Chapter 2: Enterprise Agility – No value, no party!

Apply Agile techniques to build something useful, tangible and valuable to someone on the user or business side. An agile approach is based on the continuous delivery of value in order to verify the “sense” of what we are building and adapt the product as soon as possible, and thus guarantee that we are investing in the right place.

If we were talking about the software industry, it would be quite easy to identify the concept of “value”. However, what about HR processes, marketing campaigns, commercial funnel management or other activities where we would like to apply an agile approach? My opinion is that there is no single answer. I can only suggest a question that you can ask yourself when you are thinking about part of a big process that you want to transform:

Can I deliver something that could be paid for or appreciated by my client or user?

If you don’t get “Yes” as the answer, you need to reconsider how to organize the work. Applying Agile techniques, tools or methodologies to deliver something for which you cannot receive feedback (in terms of its value) from the business side, in my opinion, makes no sense. The power of Agile is to reduce (or remove) the distance between the people who build all the stuff and those in charge, in order to address the needs of our users or our clients.

The concept of value has been addressed by project and program management methodologies for a long time (for example, EVM – Earned Value Management by PMBOK) with good intentions. However, in my opinion, it has been defined in a way that makes it difficult to improve the quantitative value of ongoing projects and, moreover, to map the real value along a long chain of activities and tasks required to return something “tangible”. As we know, this set of work activities is not necessary allocated within a project.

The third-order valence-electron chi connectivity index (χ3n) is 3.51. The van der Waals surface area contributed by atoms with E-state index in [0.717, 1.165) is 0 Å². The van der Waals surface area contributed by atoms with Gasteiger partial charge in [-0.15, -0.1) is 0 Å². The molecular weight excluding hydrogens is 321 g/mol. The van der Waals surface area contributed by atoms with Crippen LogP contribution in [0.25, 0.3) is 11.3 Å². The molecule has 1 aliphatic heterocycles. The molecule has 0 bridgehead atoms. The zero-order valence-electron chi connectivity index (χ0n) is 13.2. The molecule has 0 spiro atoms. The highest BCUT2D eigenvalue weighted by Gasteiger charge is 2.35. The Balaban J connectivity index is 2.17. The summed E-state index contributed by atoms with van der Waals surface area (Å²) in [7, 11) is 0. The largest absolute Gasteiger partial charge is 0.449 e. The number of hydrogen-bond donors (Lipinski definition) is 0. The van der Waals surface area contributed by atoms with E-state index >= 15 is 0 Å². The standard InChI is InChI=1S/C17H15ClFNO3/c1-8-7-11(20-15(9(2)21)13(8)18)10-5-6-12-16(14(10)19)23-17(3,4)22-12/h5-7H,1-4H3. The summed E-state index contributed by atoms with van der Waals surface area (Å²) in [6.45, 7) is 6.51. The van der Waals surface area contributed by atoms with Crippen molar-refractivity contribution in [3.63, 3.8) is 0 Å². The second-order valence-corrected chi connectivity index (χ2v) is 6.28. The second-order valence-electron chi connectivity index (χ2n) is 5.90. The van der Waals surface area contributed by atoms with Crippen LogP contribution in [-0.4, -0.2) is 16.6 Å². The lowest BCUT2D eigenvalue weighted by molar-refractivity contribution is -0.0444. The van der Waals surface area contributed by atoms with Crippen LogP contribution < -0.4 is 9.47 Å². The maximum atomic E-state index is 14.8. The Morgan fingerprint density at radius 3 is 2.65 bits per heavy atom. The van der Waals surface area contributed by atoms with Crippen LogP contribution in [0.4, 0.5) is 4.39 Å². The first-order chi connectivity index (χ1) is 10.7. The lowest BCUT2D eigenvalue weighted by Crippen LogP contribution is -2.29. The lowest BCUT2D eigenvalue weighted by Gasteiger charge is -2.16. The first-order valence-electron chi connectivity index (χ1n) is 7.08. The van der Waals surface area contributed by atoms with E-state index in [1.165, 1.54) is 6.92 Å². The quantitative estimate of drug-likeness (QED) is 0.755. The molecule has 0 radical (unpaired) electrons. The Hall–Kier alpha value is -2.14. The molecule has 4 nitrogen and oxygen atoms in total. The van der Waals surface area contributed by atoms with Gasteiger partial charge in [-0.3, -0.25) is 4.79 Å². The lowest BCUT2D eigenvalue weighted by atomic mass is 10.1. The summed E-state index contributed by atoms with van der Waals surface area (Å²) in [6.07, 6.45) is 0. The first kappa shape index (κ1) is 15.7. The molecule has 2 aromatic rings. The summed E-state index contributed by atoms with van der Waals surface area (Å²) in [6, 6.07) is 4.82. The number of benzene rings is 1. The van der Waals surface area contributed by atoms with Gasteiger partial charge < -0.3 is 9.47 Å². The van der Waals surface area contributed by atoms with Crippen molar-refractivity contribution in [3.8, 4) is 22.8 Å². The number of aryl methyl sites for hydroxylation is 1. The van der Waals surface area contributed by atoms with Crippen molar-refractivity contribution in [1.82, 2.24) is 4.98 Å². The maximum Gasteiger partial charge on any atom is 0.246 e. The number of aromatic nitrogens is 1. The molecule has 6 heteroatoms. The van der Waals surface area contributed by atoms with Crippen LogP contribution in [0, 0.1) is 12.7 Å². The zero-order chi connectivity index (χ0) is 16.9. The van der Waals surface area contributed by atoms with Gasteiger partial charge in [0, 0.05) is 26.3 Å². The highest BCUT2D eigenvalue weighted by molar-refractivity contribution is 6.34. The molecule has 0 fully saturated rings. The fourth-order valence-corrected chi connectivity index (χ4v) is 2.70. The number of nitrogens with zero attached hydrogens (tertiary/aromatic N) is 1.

When working with an agile mindset, our concern should be to identify how we can verify the real value of the work units delivered along the delivery chain from two aspects:

  • Who? Request and define the need. This should validate the understanding of the requirement, and the realization of the work delivered – always with the actual end user in mind.
  • What? The request should be designed with the purpose of returning something tangible.

Sometimes, the customer journey or value stream where we are thinking about implementing Agile is so big that it requires a huge effort to imagine how to structure the teams in such a way that they can deliver real value in a middle step of the process. Don’t be afraid, this is normal and common, and there are some tips for dealing with the problem. You could start by thinking about an escalation approach, or an agile strategy for the entire organization.

You can check the internet for information on “agile escalation” and “agile organization” and you can find lots of frameworks, or you can try to define your own way to scale thought experimentation based on Agile principles. Because no one knows your business, your organization and your people better than you, and you know who will make it work!

Next chapter: Enterprise Agility – Finding and managing business process boundaries

Chapter 1: Enterprise Agility – Agile 4 All
Chapter 4: Enterprise Agility – Help me help you!
Chapter 5: Enterprise Agility – Agile teams, those who make the things happen
Chapter 6: Enterprise Agility – Prioritization, taking an economic view
Chapter 7: Enterprise Agility – Collaboration as a key success factor